The CSIRO has created prediction software, dubbed Spark, that gives advanced warning on where and when a bushfire will break out.
With bushfires being a major problem in Australia, the software allows firefighting agencies to act on bushfires before they occur.
It also predicts how an already occuring fire will spread and the severity to help firefighters decide how best to make use of resources and tackle the problem more effectively.
The CSIRO used geospatial data such as vegetation types, topography; un-burnable elements such as roads and bodies of water; and weather data such as air temperature, humidity, wind speed and wind direction, to do the predictive modelling. It combined this with state of the art simulation science.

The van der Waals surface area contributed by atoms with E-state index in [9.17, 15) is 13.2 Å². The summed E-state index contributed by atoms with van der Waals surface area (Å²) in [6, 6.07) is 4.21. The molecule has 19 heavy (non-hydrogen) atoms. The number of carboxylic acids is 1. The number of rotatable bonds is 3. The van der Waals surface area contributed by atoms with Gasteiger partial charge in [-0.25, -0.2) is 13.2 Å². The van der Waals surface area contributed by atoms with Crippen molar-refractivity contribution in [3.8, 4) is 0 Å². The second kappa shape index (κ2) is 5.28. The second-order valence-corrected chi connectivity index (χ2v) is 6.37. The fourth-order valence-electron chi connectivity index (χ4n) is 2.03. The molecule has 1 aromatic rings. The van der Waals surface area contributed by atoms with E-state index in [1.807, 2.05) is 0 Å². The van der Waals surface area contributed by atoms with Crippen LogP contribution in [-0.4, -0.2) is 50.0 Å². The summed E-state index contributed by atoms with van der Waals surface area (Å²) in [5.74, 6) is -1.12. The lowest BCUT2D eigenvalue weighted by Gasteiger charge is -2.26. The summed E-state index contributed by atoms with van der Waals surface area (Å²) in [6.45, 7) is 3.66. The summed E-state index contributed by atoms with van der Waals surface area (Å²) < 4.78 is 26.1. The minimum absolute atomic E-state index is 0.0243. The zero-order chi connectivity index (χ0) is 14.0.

“We have had the capacity to model the spread of bushfires for more than 20 years. Spark takes that technology into the 21st century by marrying the foundation of our fire behaviour knowledge with the state of the art in simulation science,” CSIRO’s bushfire behaviour expert, Dr Andrew Sullivan, said in a statement.
“The next step is to work with the rural fire authorities and land management agencies to incorporate Spark into bushfire planning and management processes,” CSIRO’s computational modelling researcher, Dr Mahesh Prakash, added.
The software has been developed as an open framework for fire fighting agencies to easily incorporate into their existing systems. This also makes it easy for scientists to collaborate and keep adding new fire behaviour knowledge to the predictive modelling.